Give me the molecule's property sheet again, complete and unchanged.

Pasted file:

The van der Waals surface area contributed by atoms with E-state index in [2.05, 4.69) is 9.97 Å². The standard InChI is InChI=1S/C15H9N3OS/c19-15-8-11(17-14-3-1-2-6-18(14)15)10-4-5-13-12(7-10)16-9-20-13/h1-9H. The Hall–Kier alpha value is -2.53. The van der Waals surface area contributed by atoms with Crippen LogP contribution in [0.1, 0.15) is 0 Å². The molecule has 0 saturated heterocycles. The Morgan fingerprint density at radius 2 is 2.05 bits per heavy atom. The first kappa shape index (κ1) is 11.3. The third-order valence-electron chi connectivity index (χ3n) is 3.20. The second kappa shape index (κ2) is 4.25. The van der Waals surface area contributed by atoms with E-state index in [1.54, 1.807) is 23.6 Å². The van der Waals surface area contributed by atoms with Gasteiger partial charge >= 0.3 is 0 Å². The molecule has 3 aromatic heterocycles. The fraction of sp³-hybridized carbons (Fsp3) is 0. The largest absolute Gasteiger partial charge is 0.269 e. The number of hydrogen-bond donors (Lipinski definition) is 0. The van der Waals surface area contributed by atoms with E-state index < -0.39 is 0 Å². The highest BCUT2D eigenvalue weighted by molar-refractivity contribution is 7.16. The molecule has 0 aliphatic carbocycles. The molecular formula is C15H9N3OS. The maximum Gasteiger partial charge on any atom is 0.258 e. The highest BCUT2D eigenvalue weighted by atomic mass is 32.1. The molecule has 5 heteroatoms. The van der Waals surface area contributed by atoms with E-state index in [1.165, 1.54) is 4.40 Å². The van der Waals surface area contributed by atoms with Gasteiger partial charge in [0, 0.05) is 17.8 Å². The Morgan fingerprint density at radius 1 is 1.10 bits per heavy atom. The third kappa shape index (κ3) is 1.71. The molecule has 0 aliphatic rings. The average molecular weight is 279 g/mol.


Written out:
The van der Waals surface area contributed by atoms with E-state index in [2.05, 4.69) is 9.97 Å². The standard InChI is InChI=1S/C15H9N3OS/c19-15-8-11(17-14-3-1-2-6-18(14)15)10-4-5-13-12(7-10)16-9-20-13/h1-9H. The Hall–Kier alpha value is -2.53. The van der Waals surface area contributed by atoms with Crippen LogP contribution in [0.1, 0.15) is 0 Å². The molecule has 0 saturated heterocycles. The Morgan fingerprint density at radius 2 is 2.05 bits per heavy atom. The first kappa shape index (κ1) is 11.3. The third-order valence-electron chi connectivity index (χ3n) is 3.20. The second kappa shape index (κ2) is 4.25. The van der Waals surface area contributed by atoms with E-state index in [1.54, 1.807) is 23.6 Å². The van der Waals surface area contributed by atoms with Gasteiger partial charge >= 0.3 is 0 Å². The molecule has 3 aromatic heterocycles. The fraction of sp³-hybridized carbons (Fsp3) is 0. The largest absolute Gasteiger partial charge is 0.269 e. The number of hydrogen-bond donors (Lipinski definition) is 0. The van der Waals surface area contributed by atoms with E-state index < -0.39 is 0 Å². The highest BCUT2D eigenvalue weighted by molar-refractivity contribution is 7.16. The molecule has 0 aliphatic carbocycles. The molecular formula is C15H9N3OS. The maximum Gasteiger partial charge on any atom is 0.258 e. The highest BCUT2D eigenvalue weighted by atomic mass is 32.1. The molecule has 5 heteroatoms. The van der Waals surface area contributed by atoms with E-state index in [1.165, 1.54) is 4.40 Å². The van der Waals surface area contributed by atoms with Gasteiger partial charge in [0, 0.05) is 17.8 Å². The Morgan fingerprint density at radius 1 is 1.10 bits per heavy atom. The third kappa shape index (κ3) is 1.71. The molecule has 0 aliphatic rings. The average molecular weight is 279 g/mol.